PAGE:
Jaya panel lawyers to inspect Apollo Hospitals on July 29

File photo.  

The Justice Arumughaswamy Commission of Inquiry, probing the death of Jayalalithaa, on Friday ordered the inspection of the facilities used by the former Chief Minister and her aide V.K. Sasikala at the Apollo Hospitals on Greames Road, where she was admitted for 75 days in 2016.

The judge allowed an application from the Commission’s two lawyers to visit the hospital between 7 and 7.45 p.m. on July 29, overruling the objections raised by the Apollo Hospitals.

Apart from the lawyers attached to the Commission, S. Parthasarathy and Niranjan Rajagopalan, Justice Arumughaswamy also allowed two lawyers representing Sasikala and a photojournalist to be part of the inspection team.

The Commission’s lawyers argued that they needed to visit and examine 10 locations within the hospital, “ understand the circumstances and correlate the same with the evidence rendered” before the Commission.

The team can visit the second floor, housing the Critical Care Unit and room 2008 where Jayalalithaa stayed. The Commission has also offered to pay Apollo Hospitals the day’s rent for room 2008 if the organisation feels there is a loss of revenue due to the visit.

The team will also visit the third floor, where Sasikala and her relatives stayed.

In its order, the Commission asked the hospital to identity certain locations for the team: where Ministers and other dignitaries stayed, where government duty doctors and secretaries were stationed and the briefing room, where doctors updated officials regarding Jayalalithaa’s health. But the team can’t interact with the hospital authorities and journalists will be allowed to wait at the hospital’s reception.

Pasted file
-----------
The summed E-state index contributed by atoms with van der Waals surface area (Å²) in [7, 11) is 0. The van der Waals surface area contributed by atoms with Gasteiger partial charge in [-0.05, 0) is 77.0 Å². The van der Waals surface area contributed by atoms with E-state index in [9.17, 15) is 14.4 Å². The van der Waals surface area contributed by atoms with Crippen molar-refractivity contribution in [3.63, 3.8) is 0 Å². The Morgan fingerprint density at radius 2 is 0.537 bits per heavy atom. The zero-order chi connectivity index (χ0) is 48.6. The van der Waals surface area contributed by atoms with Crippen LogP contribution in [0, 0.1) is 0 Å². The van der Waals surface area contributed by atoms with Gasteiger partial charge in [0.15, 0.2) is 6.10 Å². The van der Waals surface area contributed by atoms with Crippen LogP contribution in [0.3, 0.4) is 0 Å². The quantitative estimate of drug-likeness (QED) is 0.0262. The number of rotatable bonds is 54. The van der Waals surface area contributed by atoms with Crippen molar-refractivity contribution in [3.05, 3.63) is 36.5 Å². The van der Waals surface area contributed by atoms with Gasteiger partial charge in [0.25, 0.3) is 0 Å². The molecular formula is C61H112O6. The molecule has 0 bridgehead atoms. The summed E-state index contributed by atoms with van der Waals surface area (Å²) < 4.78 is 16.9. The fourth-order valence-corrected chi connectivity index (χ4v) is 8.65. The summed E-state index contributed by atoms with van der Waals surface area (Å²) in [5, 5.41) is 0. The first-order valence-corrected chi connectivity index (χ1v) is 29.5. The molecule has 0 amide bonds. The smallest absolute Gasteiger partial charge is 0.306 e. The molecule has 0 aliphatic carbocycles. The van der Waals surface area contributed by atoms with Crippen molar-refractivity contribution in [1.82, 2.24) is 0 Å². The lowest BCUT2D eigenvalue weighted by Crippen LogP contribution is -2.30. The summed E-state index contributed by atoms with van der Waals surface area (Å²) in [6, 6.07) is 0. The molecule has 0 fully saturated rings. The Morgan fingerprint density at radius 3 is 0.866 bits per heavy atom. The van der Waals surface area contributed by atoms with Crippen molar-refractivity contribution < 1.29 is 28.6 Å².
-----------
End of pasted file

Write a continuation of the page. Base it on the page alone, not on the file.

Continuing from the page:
The photojournalist would view the hospital kitchen only from the outside. “The photographer is permitted to take photos snaps of the room, ward, etc as they like not exceeding 10 snaps subject to the approval of the Secretary of the Commission and the hospital authorities and if any difference of opinion, the decision of the Secretary prevails,” said the order.

The Commission added that an inspection was necessary to compare the features of Jayalalithaa’s room with those in a video submitted as evidence.

Apollo raises objection

When Sasikala’s lawyer N. Raja Senthoor Pandian requested her legal team to be included, Apollo counsel Malmoona Badsha objected, saying it was unnecessary and could lead to crowding. The hospital said the photos should not be made public.

Its international standards meant a bar on photography over patient privacy concerns, Mr. Badsha said.

Justice Arumughaswamy said the hospital had removed CCTV cameras during Jayalalithaa’s stay. The matter pertained to no ordinary citizen, but a Chief Minister and the public was anxious to know if the photos released previously had been taken at the hospital or not, he said.

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Printable version | Dec 2, 2020 1:55:09 AM |

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